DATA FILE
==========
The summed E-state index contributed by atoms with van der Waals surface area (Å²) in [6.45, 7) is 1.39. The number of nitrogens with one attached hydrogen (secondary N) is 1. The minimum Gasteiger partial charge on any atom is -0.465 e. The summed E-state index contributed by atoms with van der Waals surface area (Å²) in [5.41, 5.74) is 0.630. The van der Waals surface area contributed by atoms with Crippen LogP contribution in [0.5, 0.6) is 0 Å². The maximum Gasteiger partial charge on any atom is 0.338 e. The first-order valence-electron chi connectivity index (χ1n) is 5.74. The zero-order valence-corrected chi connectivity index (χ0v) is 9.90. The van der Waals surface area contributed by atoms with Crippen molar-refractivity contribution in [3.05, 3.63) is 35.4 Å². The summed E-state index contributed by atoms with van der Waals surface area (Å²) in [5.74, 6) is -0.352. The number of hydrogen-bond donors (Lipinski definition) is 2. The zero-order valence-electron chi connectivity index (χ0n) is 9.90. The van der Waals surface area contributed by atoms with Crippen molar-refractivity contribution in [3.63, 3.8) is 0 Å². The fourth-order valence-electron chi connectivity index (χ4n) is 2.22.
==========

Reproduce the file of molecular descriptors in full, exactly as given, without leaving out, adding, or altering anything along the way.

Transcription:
The summed E-state index contributed by atoms with van der Waals surface area (Å²) in [6.45, 7) is 1.39. The number of nitrogens with one attached hydrogen (secondary N) is 1. The minimum Gasteiger partial charge on any atom is -0.465 e. The summed E-state index contributed by atoms with van der Waals surface area (Å²) in [5.41, 5.74) is 0.630. The van der Waals surface area contributed by atoms with Crippen LogP contribution in [0.5, 0.6) is 0 Å². The maximum Gasteiger partial charge on any atom is 0.338 e. The first-order valence-electron chi connectivity index (χ1n) is 5.74. The zero-order valence-corrected chi connectivity index (χ0v) is 9.90. The van der Waals surface area contributed by atoms with Crippen molar-refractivity contribution in [3.05, 3.63) is 35.4 Å². The summed E-state index contributed by atoms with van der Waals surface area (Å²) in [5.74, 6) is -0.352. The number of hydrogen-bond donors (Lipinski definition) is 2. The zero-order valence-electron chi connectivity index (χ0n) is 9.90. The van der Waals surface area contributed by atoms with Crippen molar-refractivity contribution in [3.63, 3.8) is 0 Å². The fourth-order valence-electron chi connectivity index (χ4n) is 2.22.